2013 - Vol 38(1) - Is Justice Invisible?

alternative law journal, vol 38(1) coverLanguage of the law

The spirit of justice

Legal activism

Responsible government, federalism and the School Chaplaincy Case

Graeme Orr and Will Isdale

God’s okay, it’s Mammon that’s troublesome

With its intermingled themes of politics, religion and constitutional law, the school chaplaincy case of Williams v Commonwealth (‘Williams’) was bound to ruffle feathers.1 In it, the High Court held unconstitutional the mechanism for funding — but not the substance — of the National School Chaplaincy Program. The decision however was all about Mammon, not God. It left the Commonwealth scrambling to reinforce the constitutionality of a whole range of directly-funded Commonwealth schemes. With further litigation mooted, the school chaplaincy saga is by no means over. The Court may yet again find that the program is not properly constituted, and needs to be channeled through state education departments. The Williams decision represents a significant development in constitutional law concerning the Commonwealth executive’s power to spend. It casts uncertainty over a myriad of nationally funded endeavours, like direct funding of universities.

(2013) 38(1) AltLJ 3


The Churches, the ACL and the National Human Rights Consultation

Hugh Crosthwaite

During the 2009 National Human Rights Consultation (‘NHRC’) the Australian Christian Lobby (‘ACL’) was influential. The ACL, purportedly representing Christian values in Australia, lobbied strongly against the creation of a human rights law. The thesis of this article is that, on the question of whether or not human rights in Australia should be protected by an Act enumerating legally enforceable human rights (‘HRA’), the ACL’s reasoning and conclusions were largely inconsistent with the views of the national representative bodies of the three largest Christian churches in Australia and, as such, lacked quality. This article will demonstrate the thesis by, first, describing the NHRC and the ACL; second, by showing that Christian denominations are themselves the best authorities on their own beliefs; third, by analysing the NHRC submissions written by the national representative bodies of the three largest Christian churches in Australia; and fourth, by showing that the NHRC submission made by the ACL was, on key issues, inconsistent with those of the national church organisations.

(2013) 38(1) AltLJ 8


Institutional Responses to Child Sexual Abuse: The Constitutionality of a Royal Commission

Luke Beck

On 12 November 2012, the Prime Minister, Julia Gillard, announced that a national Royal Commission into the apparent institutional cover-up of child sexual abuse by religious and other organisations would be held. The Royal Commission was formally established on 11 January 2013. However, national Royal Commissions cannot be held into any subject the federal government thinks deserves such an inquiry. The Australian Constitution imposes limits on the subjects that can be inquired into and how such inquiries may be conducted. This article sets out the background to the Royal Commission and examines whether it is constitutional.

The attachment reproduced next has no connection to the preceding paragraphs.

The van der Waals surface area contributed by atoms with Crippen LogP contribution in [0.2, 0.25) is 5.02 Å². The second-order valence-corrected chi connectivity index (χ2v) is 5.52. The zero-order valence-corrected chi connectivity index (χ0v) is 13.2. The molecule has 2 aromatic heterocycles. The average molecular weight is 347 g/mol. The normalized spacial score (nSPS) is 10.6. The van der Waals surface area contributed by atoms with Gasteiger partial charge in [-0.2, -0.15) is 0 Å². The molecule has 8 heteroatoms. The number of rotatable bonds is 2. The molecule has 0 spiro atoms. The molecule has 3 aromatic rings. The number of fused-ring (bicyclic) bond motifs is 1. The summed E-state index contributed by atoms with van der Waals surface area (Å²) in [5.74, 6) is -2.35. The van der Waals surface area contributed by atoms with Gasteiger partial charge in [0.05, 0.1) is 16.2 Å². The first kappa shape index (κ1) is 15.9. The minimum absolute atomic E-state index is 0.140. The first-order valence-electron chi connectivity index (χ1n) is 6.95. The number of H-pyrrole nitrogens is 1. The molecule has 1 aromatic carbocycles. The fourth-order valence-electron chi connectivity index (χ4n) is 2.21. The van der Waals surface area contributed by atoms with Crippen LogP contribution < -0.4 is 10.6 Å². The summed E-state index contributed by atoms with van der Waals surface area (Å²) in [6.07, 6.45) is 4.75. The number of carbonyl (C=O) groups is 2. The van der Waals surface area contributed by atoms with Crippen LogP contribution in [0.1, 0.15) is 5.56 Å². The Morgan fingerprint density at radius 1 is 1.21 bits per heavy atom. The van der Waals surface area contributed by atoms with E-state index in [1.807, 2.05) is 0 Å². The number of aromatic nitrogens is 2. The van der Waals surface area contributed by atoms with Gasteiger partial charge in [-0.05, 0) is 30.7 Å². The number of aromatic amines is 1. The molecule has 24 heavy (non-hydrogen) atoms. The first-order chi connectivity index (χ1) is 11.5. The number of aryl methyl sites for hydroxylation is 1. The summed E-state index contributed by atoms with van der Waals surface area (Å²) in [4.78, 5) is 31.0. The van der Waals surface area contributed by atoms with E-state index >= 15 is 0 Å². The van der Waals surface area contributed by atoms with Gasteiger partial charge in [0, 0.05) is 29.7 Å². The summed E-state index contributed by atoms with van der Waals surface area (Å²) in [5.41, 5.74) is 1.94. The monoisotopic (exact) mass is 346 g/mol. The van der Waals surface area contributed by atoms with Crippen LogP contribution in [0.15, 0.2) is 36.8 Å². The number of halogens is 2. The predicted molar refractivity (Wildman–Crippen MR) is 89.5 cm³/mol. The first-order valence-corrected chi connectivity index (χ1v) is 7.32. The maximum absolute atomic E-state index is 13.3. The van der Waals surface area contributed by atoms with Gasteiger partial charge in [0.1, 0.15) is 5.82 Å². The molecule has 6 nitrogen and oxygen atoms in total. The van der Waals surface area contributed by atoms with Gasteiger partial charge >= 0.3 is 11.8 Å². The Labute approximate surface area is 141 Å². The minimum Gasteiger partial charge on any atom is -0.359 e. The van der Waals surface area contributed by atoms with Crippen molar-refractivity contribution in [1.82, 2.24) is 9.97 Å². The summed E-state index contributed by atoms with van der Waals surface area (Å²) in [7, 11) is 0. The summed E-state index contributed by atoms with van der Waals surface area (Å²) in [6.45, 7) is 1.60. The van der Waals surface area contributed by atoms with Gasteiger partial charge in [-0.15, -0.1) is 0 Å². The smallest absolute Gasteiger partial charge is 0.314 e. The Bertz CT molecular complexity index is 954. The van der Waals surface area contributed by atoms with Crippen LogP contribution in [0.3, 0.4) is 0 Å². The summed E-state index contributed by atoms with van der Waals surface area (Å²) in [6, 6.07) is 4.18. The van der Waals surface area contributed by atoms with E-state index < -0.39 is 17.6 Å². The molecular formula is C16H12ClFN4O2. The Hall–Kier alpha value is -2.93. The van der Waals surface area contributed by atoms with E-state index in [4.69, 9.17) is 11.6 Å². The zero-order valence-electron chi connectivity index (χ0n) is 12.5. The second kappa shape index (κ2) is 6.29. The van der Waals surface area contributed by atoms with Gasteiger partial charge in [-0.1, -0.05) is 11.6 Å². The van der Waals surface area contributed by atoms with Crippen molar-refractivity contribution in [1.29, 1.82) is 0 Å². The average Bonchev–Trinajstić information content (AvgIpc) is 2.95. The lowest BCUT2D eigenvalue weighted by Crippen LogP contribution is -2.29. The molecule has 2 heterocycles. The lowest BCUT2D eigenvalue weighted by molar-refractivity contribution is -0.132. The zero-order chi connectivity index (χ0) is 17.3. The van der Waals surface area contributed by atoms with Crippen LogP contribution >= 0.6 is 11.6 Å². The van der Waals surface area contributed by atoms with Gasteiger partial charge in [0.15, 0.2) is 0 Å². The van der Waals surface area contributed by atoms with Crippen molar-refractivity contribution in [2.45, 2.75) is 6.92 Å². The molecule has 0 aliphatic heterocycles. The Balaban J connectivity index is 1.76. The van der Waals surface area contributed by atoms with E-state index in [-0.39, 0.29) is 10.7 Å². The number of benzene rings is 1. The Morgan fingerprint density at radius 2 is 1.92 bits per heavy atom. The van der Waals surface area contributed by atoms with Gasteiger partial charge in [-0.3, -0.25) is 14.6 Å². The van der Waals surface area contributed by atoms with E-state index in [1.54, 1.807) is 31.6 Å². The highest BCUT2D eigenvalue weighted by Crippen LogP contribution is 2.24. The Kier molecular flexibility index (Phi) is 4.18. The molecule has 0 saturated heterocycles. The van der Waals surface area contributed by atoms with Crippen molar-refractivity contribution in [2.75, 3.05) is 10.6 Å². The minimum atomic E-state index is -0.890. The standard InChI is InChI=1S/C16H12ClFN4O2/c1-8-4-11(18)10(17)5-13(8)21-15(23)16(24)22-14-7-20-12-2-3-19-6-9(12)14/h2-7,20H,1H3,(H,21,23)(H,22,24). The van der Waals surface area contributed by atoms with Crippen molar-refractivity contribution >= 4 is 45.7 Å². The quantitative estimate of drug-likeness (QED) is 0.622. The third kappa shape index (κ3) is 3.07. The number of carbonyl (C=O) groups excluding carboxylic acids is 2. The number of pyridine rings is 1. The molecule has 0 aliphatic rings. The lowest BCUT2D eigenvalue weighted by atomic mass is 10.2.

(2013) 38(1) AltLJ 14


Climate change litigation and the awfulness of lawfulness

Nicole Rogers

sroth exhibit a thClimate change litigation is occurring with increasing frequency across many varied categories of law and, according to Justice Brian Preston, ‘it is likely that the avenues used to litigate climate change-related matters will continue to expand.’1 Yet the reactive precedent-bound nature of judge-made law means that such litigation is frequently unsuccessful. Borrowing a catchy phrase from authors Sam Blay and Ryszard Piotrowicz,2 I am describing this structural impediment to radical change through judicial interpretation as the awfulness of lawfulness.

(2013) 38(1) AltLJ 20


Self-determination and Queensland’s Child Protection System

Aimee McVeigh

The over-representation of Aboriginal 
and Torres Strait Islander children

Aboriginal and Torres Strait Islander (‘A&TSI’) children in Queensland are grossly over-represented in the child protection system (‘CPS’). The Newman government’s inquiry into the child protection system, announced on 29 June 2012, responds in part to this issue.1 The Commission of Inquiry has been asked to make recommendations in relation to the strategies required to reduce the over-representation of Indigenous children in the CPS.2 This article will argue that any strategies that are developed should be determined by Aboriginal and Torres Strait Islander peoples using the framework provided by international human rights law. To illustrate the failure of well-intentioned measures that do not assist Indigenous peoples because they are imposed on them rather than determined by them, the current Queensland CPS is examined. Ultimately, by drawing on other jurisdictions, this article argues that a radical transformation designed, developed and implemented by Aboriginal and Torres Strait Islander peoples in Queensland should be considered.

(2013) 38(1) AltLJ 25


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